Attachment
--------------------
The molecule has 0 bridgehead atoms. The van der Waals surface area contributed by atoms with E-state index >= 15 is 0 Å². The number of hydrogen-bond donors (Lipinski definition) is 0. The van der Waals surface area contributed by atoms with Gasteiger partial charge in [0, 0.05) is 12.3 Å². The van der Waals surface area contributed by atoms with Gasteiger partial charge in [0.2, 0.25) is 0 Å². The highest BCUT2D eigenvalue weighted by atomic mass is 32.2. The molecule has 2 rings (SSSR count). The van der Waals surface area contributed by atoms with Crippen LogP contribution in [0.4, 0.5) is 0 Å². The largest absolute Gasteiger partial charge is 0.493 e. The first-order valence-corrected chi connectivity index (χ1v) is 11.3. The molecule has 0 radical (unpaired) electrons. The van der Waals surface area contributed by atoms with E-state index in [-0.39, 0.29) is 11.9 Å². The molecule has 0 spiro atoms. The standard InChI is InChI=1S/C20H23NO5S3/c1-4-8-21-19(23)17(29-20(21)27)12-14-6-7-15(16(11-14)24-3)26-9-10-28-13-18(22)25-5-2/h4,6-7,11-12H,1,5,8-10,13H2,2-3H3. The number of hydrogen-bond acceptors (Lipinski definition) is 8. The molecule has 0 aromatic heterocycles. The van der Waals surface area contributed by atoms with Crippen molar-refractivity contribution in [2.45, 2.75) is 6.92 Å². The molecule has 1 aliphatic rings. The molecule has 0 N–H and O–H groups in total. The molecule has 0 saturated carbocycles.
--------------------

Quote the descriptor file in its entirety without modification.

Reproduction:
The molecule has 0 bridgehead atoms. The van der Waals surface area contributed by atoms with E-state index >= 15 is 0 Å². The number of hydrogen-bond donors (Lipinski definition) is 0. The van der Waals surface area contributed by atoms with Gasteiger partial charge in [0, 0.05) is 12.3 Å². The van der Waals surface area contributed by atoms with Gasteiger partial charge in [0.2, 0.25) is 0 Å². The highest BCUT2D eigenvalue weighted by atomic mass is 32.2. The molecule has 2 rings (SSSR count). The van der Waals surface area contributed by atoms with Crippen LogP contribution in [0.4, 0.5) is 0 Å². The largest absolute Gasteiger partial charge is 0.493 e. The first-order valence-corrected chi connectivity index (χ1v) is 11.3. The molecule has 0 radical (unpaired) electrons. The van der Waals surface area contributed by atoms with E-state index in [-0.39, 0.29) is 11.9 Å². The molecule has 0 spiro atoms. The standard InChI is InChI=1S/C20H23NO5S3/c1-4-8-21-19(23)17(29-20(21)27)12-14-6-7-15(16(11-14)24-3)26-9-10-28-13-18(22)25-5-2/h4,6-7,11-12H,1,5,8-10,13H2,2-3H3. The number of hydrogen-bond acceptors (Lipinski definition) is 8. The molecule has 0 aromatic heterocycles. The van der Waals surface area contributed by atoms with Crippen molar-refractivity contribution in [2.45, 2.75) is 6.92 Å². The molecule has 1 aliphatic rings. The molecule has 0 N–H and O–H groups in total. The molecule has 0 saturated carbocycles.